UN says South Sudan violence could spread

UN leader Ban Ki-moon said Wednesday there are signs that unrest in South Sudan is spreading and demanded UN access to detainees held by the government.

Ban said the United Nations is still checking reports that hundreds of people have died in clashes between troops loyal to President Salva Kiir and former vice president Riek Machar.

UN officials say that up to 500 deaths have been reported since the fighting erupted Sunday.

"This is a political crisis, and urgently needs to be dealt with through political dialogue. There is a risk of this violence spreading to other states, and we have already seen some signs of this," Ban told reporters.

He said there are now almost 20,000 people in two UN compounds in the capital Juba where food and water is reportedly running short.

But several hundred have also taken refuge at a compound in Jonglei state, Ban added.

Fighting has been reported in Jonglei's state capital Bor and in Torit, capital of Eastern Equatoria state, UN officials in South Sudan said.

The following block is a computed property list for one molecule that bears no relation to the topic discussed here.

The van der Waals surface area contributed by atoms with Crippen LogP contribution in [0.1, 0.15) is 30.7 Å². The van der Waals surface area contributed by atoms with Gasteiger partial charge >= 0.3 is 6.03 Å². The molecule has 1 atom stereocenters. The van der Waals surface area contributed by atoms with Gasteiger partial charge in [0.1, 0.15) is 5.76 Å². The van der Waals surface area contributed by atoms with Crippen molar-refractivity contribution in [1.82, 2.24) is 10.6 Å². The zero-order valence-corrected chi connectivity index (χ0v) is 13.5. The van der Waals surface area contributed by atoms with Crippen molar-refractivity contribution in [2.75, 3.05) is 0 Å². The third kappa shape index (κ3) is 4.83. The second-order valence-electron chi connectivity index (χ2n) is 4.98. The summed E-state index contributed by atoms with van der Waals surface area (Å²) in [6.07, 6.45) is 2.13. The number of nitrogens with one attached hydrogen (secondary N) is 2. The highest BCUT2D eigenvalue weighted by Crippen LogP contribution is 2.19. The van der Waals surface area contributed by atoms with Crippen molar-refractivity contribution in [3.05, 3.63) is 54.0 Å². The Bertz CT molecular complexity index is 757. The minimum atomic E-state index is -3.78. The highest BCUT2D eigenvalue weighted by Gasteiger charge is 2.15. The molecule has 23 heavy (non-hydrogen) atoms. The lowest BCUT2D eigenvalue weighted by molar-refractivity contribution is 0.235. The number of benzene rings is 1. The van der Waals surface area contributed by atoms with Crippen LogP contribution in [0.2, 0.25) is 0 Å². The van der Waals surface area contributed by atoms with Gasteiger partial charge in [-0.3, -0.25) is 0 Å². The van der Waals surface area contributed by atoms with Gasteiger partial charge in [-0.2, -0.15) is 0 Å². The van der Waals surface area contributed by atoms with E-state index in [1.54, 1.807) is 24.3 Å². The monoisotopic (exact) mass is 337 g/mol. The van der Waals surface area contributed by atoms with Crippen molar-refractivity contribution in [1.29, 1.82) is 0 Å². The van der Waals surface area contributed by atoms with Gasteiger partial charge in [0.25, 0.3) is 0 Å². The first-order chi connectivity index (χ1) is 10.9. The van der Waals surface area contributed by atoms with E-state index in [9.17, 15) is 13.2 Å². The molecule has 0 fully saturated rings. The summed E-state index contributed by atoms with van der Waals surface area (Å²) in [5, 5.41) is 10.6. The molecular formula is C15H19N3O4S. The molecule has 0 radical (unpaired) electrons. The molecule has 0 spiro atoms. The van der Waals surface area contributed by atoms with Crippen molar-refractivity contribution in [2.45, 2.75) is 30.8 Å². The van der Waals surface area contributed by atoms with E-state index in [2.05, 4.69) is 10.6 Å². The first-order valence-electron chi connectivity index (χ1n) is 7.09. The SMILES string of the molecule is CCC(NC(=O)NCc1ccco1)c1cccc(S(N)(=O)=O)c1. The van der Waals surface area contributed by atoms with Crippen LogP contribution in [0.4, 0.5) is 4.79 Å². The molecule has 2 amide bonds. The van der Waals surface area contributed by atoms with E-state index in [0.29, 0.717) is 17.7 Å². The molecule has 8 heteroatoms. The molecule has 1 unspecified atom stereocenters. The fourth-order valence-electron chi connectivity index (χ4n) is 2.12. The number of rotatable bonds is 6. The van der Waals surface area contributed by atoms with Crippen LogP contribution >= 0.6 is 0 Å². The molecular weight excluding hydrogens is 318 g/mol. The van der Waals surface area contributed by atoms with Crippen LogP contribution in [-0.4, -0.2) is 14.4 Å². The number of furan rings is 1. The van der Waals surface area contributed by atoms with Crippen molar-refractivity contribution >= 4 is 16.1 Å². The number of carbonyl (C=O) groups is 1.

Salva Kiir and Riek Machar are from rival ethnic groups and UN officials have raised concerns that the battle between the leaders could become a wider ethnical conflict.

Ban welcomed reports that Salva Kiir has offered talks to his opponent.

But the UN secretary general added: "It is essential to protect the human rights of all those who are detained. Mandated human rights monitors must have full access to visit the detainees. Security forces must operate in full compliance with international humanitarian law."

The United Nations has a major peacekeeping operation in South Sudan, the world's newest nation which became independent in 2011 after an acrimonious split with Sudan.